Theodore Roosevelt. African game trails: an account of the African wanderings of an American hunter-naturalist. London: John Murray, 1910 Theodore Roosevelt (1858-1919), who served two terms as President of the United States at the beginning of the twentieth century, was a man for whom hunting was not just a recreational pursuit but an integral part of the image which he sought to project. He believed that hunting fostered the martial virtues needed by the United States in its new role as an imperial power. Following the collapse of the remnants of the Spanish empire in the late 1890s, the United States for the first time acquired overseas colonies. As a soldier and hunter, Roosevelt sought to personify this change.
Alaskan Kodiak Bear. This is how items would have been collected historically. You would have walked in to the wilderness harvested the animal, skinned it and carried it out. This is to illustrate how most mammal mounts begin life.
Bengal Tiger likely to be by Rowland Ward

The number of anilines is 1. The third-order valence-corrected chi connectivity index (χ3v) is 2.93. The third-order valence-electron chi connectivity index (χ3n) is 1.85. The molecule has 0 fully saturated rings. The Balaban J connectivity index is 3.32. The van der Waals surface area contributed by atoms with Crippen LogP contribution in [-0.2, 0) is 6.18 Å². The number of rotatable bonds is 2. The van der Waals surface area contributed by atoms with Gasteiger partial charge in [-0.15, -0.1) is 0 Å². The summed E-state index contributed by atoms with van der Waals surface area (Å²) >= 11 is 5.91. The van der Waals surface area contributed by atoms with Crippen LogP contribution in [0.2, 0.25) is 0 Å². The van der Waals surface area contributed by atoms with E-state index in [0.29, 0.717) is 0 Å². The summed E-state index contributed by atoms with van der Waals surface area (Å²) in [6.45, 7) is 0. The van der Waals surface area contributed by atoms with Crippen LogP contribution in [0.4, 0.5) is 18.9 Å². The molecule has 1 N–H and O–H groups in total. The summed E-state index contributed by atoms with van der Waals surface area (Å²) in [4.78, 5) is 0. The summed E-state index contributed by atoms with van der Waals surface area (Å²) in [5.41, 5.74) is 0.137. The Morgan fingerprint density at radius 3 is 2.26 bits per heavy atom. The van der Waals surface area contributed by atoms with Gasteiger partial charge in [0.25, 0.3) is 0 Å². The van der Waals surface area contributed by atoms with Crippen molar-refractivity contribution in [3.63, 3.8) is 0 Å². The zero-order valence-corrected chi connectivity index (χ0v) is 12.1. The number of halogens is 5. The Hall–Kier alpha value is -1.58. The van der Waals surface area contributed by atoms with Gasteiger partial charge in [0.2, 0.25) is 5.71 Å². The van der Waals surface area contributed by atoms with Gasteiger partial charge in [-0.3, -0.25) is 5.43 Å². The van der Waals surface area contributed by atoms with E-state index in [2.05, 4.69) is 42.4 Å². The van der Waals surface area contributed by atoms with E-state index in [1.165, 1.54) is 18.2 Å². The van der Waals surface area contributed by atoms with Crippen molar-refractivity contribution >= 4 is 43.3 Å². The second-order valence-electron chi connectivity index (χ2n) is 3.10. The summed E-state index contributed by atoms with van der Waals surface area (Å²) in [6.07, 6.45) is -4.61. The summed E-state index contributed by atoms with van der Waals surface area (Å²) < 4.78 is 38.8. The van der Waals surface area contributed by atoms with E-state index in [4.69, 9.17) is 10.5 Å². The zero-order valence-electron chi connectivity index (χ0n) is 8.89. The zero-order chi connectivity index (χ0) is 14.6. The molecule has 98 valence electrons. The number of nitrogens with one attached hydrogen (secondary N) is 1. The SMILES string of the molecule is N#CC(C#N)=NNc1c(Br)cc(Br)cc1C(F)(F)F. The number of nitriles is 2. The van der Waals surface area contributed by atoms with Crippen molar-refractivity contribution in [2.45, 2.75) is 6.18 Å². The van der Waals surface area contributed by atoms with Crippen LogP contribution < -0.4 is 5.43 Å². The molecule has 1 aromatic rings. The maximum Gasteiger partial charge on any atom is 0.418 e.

Roosevelt was an educated and cultured man, who always carried a volume of serious literature or history (bound in pigskin) when he went hunting. The contradictions of his character are manifest in African game trails. He and his son Kermit embarked on an eleven month safari in the East Africa Protectorate in 1909, after the conclusion of his second term. The ostensible purpose of the visit was to collect specimens for the Smithsonian Institution and for the Natural History Museum in New York. During his presidency, Roosevelt had shown a genuine interest in conservation, initiating America's national parks programme. However, his real passion lay elsewhere. Although he states in the book that, 'Game butchery is as objectionable as any other form of wanton cruelty or barbarity', he admitted in a private letter that he had, 'killed most of the things that I specially desired to kill - the lion and rhinos. Indeed, I simply had to kill them'. This inner compulsion to prove his courage by killing dangerous animals at close quarters is manifest in the book. By his own admission, he shot 512 heads of game during the safari, far more than were needed for specimen gathering, often with disregard for the rarity of the species.